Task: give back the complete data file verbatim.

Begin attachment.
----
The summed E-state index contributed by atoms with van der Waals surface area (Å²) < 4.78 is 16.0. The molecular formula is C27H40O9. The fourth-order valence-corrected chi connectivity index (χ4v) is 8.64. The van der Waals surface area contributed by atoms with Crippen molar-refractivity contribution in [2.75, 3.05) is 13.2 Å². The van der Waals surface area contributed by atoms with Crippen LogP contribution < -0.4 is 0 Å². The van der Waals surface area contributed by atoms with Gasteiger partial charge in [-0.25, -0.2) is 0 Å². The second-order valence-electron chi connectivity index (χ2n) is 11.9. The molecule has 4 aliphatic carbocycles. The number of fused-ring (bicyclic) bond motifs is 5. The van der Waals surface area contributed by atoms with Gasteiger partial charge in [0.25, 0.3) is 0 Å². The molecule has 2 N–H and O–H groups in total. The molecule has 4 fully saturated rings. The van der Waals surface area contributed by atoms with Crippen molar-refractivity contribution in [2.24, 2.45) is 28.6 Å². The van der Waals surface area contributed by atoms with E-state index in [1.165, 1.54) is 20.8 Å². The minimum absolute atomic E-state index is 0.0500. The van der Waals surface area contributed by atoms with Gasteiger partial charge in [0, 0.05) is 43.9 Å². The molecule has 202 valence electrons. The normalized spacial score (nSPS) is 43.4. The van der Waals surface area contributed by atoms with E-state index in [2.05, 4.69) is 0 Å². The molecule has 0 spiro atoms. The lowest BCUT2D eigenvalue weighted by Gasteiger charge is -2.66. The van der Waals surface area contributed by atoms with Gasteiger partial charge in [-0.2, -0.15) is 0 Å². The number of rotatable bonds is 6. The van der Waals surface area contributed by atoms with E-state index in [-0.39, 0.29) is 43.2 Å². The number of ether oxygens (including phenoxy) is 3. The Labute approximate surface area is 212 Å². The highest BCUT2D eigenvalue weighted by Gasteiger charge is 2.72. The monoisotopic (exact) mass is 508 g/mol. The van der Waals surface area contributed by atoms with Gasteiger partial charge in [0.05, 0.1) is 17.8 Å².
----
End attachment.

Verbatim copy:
The summed E-state index contributed by atoms with van der Waals surface area (Å²) < 4.78 is 16.0. The molecular formula is C27H40O9. The fourth-order valence-corrected chi connectivity index (χ4v) is 8.64. The van der Waals surface area contributed by atoms with Crippen molar-refractivity contribution in [2.75, 3.05) is 13.2 Å². The van der Waals surface area contributed by atoms with Crippen LogP contribution < -0.4 is 0 Å². The van der Waals surface area contributed by atoms with Gasteiger partial charge in [-0.25, -0.2) is 0 Å². The second-order valence-electron chi connectivity index (χ2n) is 11.9. The molecule has 4 aliphatic carbocycles. The number of fused-ring (bicyclic) bond motifs is 5. The van der Waals surface area contributed by atoms with Gasteiger partial charge in [0.25, 0.3) is 0 Å². The molecule has 2 N–H and O–H groups in total. The molecule has 4 fully saturated rings. The van der Waals surface area contributed by atoms with Crippen molar-refractivity contribution in [2.24, 2.45) is 28.6 Å². The van der Waals surface area contributed by atoms with E-state index in [1.165, 1.54) is 20.8 Å². The minimum absolute atomic E-state index is 0.0500. The van der Waals surface area contributed by atoms with Gasteiger partial charge in [0, 0.05) is 43.9 Å². The molecule has 202 valence electrons. The normalized spacial score (nSPS) is 43.4. The van der Waals surface area contributed by atoms with E-state index in [2.05, 4.69) is 0 Å². The molecule has 0 spiro atoms. The lowest BCUT2D eigenvalue weighted by Gasteiger charge is -2.66. The van der Waals surface area contributed by atoms with Gasteiger partial charge in [-0.2, -0.15) is 0 Å². The number of rotatable bonds is 6. The van der Waals surface area contributed by atoms with E-state index in [-0.39, 0.29) is 43.2 Å². The number of ether oxygens (including phenoxy) is 3. The Labute approximate surface area is 212 Å². The highest BCUT2D eigenvalue weighted by Gasteiger charge is 2.72. The monoisotopic (exact) mass is 508 g/mol. The van der Waals surface area contributed by atoms with Gasteiger partial charge in [0.05, 0.1) is 17.8 Å².